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Published on Monday, September 21, 2020

Govt urged to open US corridor amid warning UK is losing £32m a day

Multi-million-pound trade deals are at risk unless the government gives its backing to an airport testing trial to open up UK-US flight routes.

Research commissioned by Airlines UK and Heathrow airport shows British business is losing £32 million a day because there is no 'air bridge' between the two countries.

They want to start a pilot scheme, between London and New York City, in which travellers would quarantine, then be tested before flying, and get tested again at the other end.

In an article for The Daily Telegraph, Heathrow Chief Executive John Holland Kaye urged the government to back the trial.

He said: "If you believe in Brexit and a truly global Britain that leads the world in trade, restarting safe travel and trade with the US must also be your battle. As long as the skies between the US and the UK remain closed, Brexit will not mean Brexit."

He told Radio 4's Today programme that the importance of connections between the UK and the US cannot cannot be overestimated.

"It's hugely important for tourism and business. Unless we can start to normalise trade with the US, then jobs will be lost."

He said the pilot programme between New York City and London would be a 'good place to start'.

"We can control who is flying from where, with testing before people get on planes, quarantining at home before flying,  then taking another test on arrival."

He added the pilot could become a 'common standard' that could be replicated around the world and 'globally get moving again'.

The study, by analysts York Aviation, found that the UK GDP will lose £11 billion as a result of the closed route between the US and the UK with a significant proportion falling in the final quarter of the year.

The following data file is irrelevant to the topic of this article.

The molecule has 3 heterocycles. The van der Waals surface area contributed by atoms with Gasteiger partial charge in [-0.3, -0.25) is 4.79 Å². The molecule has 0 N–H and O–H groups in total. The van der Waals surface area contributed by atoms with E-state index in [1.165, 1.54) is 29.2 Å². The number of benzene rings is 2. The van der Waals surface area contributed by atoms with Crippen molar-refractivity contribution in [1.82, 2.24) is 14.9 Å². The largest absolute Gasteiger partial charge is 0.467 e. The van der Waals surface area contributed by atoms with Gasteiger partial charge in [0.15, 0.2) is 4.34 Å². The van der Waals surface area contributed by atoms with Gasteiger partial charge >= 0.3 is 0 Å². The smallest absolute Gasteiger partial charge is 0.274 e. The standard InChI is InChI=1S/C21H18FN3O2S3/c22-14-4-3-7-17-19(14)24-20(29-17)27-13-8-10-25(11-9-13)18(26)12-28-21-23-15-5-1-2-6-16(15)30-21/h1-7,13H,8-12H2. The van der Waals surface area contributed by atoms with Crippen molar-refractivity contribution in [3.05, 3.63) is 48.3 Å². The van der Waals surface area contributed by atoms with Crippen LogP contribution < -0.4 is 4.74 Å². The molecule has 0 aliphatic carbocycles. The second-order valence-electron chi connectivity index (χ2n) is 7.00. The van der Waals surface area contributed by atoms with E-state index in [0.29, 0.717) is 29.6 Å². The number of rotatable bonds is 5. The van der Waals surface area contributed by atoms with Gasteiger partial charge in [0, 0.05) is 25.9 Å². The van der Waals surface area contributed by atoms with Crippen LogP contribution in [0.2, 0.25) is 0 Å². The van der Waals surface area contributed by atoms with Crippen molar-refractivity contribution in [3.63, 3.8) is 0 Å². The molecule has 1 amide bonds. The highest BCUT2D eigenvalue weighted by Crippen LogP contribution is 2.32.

"By the beginning of October the closed air corridor between the US and the UK will be costing the UK economy £32m each day the air corridor remains closed," said the report.

This is based on a collapse in passengers of 92% from March, when lockdown was introduced, to 85 per cent in September, compared with 2019.

The study found it was not just London and the South East that were being with 80 weekly flights between the US and six regional airports also currently on ice.

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  • Not practical

    They want to start a pilot scheme, between London and New York City, in which travellers would quarantine /// for how long? And how can that actually be policed? then be tested before flying, /// how many days ahead of time? What is the turn around for test results? and get tested again at the other end. /// again - how practical is this? Would there be a need to wait in situ in a Covid-19 safe facility until the test results come back? What if a business trip is just over-night? Would there need to be a minimum-stay? The quarantine before travel is not the way forward.

    By Edward Jospe, Tuesday, September 22, 2020

  • It's not just the US

    Ski Tour Operators to French resorts (and Swiss ones) are being strangled by the quarantine being imposed on anyone returning from the two countries. We all risk not having a season at all (having lost 25% of last winter's ski season) if the quarantine isn't lifted soon.

    By Fiona Easdale, Monday, September 21, 2020

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